State Rep. Harold Brubaker of Asheboro, a former House speaker, is resigning from the legislature, ending a 35-year career in the legislature.
Brubaker, who is chairman of the House Appropriations Committee, plans to open a lobbying practice. With the close to this legislative session, Brubaker said, it is clear that my work has been accomplished and future goals in my career rest outside of this legislative body.
It is now time for me to turn my attention to my family and my business. I will be expanding the scope of business for Brubaker & Associates to include strategic consulting and government affairs lobbying beginning in 2013. My son Jonathan, who has been with the family business since 2002, will be joining me in this new business venture in order for our company to offer a full scope of service to our clients.
Accolades for Brubaker came from both parties.
GOP House Speaker Thom Tillis said: I cannot overemphasize the positive impact Harold Brubaker has had on his constituents and his state. For more than three decades, he has served the people of Randolph County, rising to become North Carolinas only Republican speaker of the House of the 20th century. His commitment to fiscal conservatism and his mastery of the legislative process have made him one of the most effective legislators in our states history. ... He is my mentor, a trusted colleague, and a dear friend.
Meanwhile Democratic Gov. Bev. Perdue said: Rep. Harold Brubaker has been a good friend. The North Carolina House will certainly miss his experience and depth of knowledge. His long-time service to the state and to the voters of the 78th district will be missed.
Dalton: McCrory out of touch
Democrat Walter Daltons campaign is accusing Republican Pat McCrory of being out of touch for his recent comments on unemployment.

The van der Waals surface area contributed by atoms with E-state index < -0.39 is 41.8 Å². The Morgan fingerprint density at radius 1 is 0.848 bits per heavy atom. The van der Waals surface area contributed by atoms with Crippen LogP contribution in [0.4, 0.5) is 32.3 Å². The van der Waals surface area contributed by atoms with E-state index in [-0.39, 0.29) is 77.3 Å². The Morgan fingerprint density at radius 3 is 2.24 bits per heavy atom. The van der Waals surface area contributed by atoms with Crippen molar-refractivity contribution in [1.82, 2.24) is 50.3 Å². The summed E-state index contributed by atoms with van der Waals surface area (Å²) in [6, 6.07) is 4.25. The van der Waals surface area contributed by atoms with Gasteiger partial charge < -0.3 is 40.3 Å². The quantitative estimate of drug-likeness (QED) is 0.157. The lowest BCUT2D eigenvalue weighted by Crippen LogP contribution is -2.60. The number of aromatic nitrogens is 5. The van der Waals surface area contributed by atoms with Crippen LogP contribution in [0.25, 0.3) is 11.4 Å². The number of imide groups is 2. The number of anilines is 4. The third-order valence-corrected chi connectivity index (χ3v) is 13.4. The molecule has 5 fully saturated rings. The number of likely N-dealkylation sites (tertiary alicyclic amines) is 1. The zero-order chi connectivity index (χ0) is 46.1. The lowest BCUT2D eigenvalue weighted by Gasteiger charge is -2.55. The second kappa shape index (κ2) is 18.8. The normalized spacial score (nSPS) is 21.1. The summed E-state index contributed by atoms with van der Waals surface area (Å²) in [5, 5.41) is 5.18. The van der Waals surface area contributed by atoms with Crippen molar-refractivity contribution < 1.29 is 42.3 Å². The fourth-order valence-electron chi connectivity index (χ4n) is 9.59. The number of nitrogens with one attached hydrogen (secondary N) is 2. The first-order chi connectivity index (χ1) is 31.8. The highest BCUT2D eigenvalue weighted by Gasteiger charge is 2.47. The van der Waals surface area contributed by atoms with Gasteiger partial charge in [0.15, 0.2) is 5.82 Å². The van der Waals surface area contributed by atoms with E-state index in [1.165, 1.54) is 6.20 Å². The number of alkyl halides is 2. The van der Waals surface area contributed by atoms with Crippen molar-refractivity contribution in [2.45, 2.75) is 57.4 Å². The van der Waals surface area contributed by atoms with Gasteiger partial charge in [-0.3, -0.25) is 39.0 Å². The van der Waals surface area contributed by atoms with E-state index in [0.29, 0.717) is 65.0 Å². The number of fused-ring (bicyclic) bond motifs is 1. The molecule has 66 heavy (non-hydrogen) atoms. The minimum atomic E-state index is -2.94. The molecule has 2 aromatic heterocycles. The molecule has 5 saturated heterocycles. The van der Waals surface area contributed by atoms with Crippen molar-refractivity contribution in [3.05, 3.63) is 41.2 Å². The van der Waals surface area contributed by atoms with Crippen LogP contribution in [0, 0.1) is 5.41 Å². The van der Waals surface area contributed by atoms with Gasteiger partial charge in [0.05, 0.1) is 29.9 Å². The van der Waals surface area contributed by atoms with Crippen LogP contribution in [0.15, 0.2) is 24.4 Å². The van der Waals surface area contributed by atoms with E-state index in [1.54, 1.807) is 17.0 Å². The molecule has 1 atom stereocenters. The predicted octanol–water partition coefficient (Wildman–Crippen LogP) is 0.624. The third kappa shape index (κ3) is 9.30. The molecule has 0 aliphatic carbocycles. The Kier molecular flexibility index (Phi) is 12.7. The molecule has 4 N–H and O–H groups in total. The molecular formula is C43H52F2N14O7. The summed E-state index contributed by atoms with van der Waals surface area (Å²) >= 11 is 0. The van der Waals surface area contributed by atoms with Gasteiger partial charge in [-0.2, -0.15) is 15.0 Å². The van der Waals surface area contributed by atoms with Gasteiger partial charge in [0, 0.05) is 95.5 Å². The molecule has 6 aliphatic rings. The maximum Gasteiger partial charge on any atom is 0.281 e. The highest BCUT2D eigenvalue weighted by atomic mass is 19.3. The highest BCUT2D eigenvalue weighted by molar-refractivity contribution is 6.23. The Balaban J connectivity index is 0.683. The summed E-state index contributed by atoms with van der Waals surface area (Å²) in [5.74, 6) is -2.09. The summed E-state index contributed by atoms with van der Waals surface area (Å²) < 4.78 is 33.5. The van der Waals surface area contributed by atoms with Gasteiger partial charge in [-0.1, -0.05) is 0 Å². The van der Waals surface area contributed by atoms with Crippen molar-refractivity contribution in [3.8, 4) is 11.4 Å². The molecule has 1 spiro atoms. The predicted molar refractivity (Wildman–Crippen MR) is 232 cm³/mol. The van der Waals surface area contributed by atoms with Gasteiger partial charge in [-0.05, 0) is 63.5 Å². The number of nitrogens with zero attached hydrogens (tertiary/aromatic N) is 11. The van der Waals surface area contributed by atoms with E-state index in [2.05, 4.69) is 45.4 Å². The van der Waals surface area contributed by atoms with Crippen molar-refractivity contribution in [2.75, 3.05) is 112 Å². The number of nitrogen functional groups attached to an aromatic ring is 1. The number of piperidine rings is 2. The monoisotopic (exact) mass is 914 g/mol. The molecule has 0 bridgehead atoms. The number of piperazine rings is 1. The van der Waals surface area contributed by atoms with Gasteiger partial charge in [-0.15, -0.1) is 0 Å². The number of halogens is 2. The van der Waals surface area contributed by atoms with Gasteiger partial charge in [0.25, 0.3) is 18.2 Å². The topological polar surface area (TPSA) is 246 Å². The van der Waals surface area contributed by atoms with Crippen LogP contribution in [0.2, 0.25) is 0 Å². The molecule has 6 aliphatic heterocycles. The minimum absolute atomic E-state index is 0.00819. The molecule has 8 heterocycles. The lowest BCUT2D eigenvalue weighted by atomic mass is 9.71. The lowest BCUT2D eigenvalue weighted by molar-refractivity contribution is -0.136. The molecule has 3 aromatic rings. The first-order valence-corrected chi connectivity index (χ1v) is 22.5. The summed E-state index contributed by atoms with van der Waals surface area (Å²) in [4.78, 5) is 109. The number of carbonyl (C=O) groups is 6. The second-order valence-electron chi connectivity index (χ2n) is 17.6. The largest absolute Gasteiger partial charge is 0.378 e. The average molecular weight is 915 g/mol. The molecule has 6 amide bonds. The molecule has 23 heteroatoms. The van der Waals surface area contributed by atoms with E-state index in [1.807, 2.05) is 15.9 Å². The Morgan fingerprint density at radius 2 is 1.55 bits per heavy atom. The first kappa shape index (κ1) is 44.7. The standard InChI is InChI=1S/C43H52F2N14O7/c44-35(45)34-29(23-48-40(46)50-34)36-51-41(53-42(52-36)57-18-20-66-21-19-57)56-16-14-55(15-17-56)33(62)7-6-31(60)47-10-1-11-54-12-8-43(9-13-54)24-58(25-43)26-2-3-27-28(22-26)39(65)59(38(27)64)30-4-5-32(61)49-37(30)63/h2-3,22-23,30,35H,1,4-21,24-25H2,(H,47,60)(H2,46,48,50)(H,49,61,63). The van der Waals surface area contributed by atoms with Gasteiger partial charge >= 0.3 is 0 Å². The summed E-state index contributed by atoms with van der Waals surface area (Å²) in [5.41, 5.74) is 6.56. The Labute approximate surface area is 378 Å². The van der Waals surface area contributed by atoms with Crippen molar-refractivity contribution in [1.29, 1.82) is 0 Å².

During an appearance in Fayetteville on Wednesday, the GOP gubernatorial candidate was quoted as suggesting that it was too easy to collect unemployment benefits.
Part of it is the process of applying is too easy. ... If they turn down jobs that are offered to them, why should be allowed to stay on unemployment? McCrory was quoted as saying in The Fayetteville Observer.
Ford Porter, Daltons spokesman, said Thursday, yesterday Pat McCrory proved how out of touch he is with North Carolina. McCrorys shameful assertion that out-of-work North Carolinians prefer unemployment to the rigors of the job search sounded more like the corporate interests pulling his strings than the reality faced by people across this state.
New anti-Obama ad in N.C.
Crossroads GPS, the super PAC allied with Mitt Romney, is airing a new TV commercial in North Carolina and eight other battleground states criticizing President Barack Obama on jobs and the national debt.
The new ad is called Tried, and it will run for seven to 10 days in North Carolina, Colorado, Florida, Iowa, Michigan, New Hampshire, Nevada, Ohio and Virginia.
Crossroads is associated with Karl Rove, the former adviser to President George W. Bush.
President Obama promised that his policies of big spending and taking on more debt would create jobs, but instead weve seen the weakest economic recovery in modern history, said Steven Law, president of Crossroads.
Ann Romney in Greensboro
Ann Romney, wife of GOP presidential candidate Mitt Romney, will be the star attraction at a fundraiser in Greensboro next week.
Romney, along with former Republican National Chairman Ed Gillespie, will appear at a fundraising luncheon July 19 at the home of Bonnie and Bynum Hunter.
Bonnie Hunter is a former chairwoman of the American Red Cross, co-founder of Pace Communications, a former U.S. ambassador to Finland, and was national finance chairwoman for Elizabeth Doles aborted run for president during the 2000 election cycle. Her husband is a prominent Greensboro attorney.
The lunch will cost $2,500 per person, but people can give $10,000 for a campaign briefing or $50,000 for an earlier executive roundtable. It is a joint fund raiser of the Romney committee and the Republican National Committee, and the Republican parties of Idaho, Massachusetts, Oklahoma, Vermont, the National Republican Senatorial Committee and the National Republican Congressional Committee.
Staff writer Rob Christensen
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